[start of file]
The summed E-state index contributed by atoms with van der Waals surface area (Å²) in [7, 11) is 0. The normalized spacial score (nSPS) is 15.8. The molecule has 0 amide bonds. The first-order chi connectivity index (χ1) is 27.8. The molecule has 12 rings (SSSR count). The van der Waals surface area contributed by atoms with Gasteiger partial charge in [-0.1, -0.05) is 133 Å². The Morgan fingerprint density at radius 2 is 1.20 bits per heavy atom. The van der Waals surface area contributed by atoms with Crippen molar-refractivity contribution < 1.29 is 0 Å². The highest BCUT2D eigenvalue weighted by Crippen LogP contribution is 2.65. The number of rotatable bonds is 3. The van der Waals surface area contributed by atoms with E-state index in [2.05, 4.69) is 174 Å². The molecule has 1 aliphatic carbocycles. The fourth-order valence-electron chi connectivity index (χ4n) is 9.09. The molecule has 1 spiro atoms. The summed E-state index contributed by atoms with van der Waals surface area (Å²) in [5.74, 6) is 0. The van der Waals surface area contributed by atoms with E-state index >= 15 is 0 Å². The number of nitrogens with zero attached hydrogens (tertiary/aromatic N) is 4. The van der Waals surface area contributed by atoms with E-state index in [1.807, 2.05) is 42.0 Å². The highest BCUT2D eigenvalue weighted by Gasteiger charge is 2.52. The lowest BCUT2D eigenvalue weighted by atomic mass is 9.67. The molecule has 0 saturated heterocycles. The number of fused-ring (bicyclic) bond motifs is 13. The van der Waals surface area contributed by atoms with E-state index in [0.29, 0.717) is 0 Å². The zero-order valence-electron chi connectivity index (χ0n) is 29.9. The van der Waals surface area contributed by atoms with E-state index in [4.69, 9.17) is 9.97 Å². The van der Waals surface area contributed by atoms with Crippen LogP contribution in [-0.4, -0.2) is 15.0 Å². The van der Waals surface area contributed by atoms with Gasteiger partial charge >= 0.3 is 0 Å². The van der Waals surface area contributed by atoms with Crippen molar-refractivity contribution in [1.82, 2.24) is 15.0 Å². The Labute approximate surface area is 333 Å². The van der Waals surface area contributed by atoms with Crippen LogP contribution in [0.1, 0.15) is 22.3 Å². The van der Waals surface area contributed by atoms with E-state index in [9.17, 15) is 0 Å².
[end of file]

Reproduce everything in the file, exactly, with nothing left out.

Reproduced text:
The summed E-state index contributed by atoms with van der Waals surface area (Å²) in [7, 11) is 0. The normalized spacial score (nSPS) is 15.8. The molecule has 0 amide bonds. The first-order chi connectivity index (χ1) is 27.8. The molecule has 12 rings (SSSR count). The van der Waals surface area contributed by atoms with Gasteiger partial charge in [-0.1, -0.05) is 133 Å². The Morgan fingerprint density at radius 2 is 1.20 bits per heavy atom. The van der Waals surface area contributed by atoms with Crippen molar-refractivity contribution < 1.29 is 0 Å². The highest BCUT2D eigenvalue weighted by Crippen LogP contribution is 2.65. The number of rotatable bonds is 3. The van der Waals surface area contributed by atoms with E-state index in [2.05, 4.69) is 174 Å². The molecule has 1 aliphatic carbocycles. The fourth-order valence-electron chi connectivity index (χ4n) is 9.09. The molecule has 1 spiro atoms. The summed E-state index contributed by atoms with van der Waals surface area (Å²) in [5.74, 6) is 0. The van der Waals surface area contributed by atoms with E-state index >= 15 is 0 Å². The number of nitrogens with zero attached hydrogens (tertiary/aromatic N) is 4. The van der Waals surface area contributed by atoms with E-state index in [1.807, 2.05) is 42.0 Å². The highest BCUT2D eigenvalue weighted by Gasteiger charge is 2.52. The lowest BCUT2D eigenvalue weighted by atomic mass is 9.67. The molecule has 0 saturated heterocycles. The number of fused-ring (bicyclic) bond motifs is 13. The van der Waals surface area contributed by atoms with E-state index in [0.29, 0.717) is 0 Å². The zero-order valence-electron chi connectivity index (χ0n) is 29.9. The van der Waals surface area contributed by atoms with E-state index in [4.69, 9.17) is 9.97 Å². The van der Waals surface area contributed by atoms with Crippen LogP contribution in [-0.4, -0.2) is 15.0 Å². The van der Waals surface area contributed by atoms with Gasteiger partial charge >= 0.3 is 0 Å². The van der Waals surface area contributed by atoms with Crippen molar-refractivity contribution in [1.82, 2.24) is 15.0 Å². The Labute approximate surface area is 333 Å². The van der Waals surface area contributed by atoms with Crippen LogP contribution in [0.1, 0.15) is 22.3 Å². The van der Waals surface area contributed by atoms with E-state index in [9.17, 15) is 0 Å².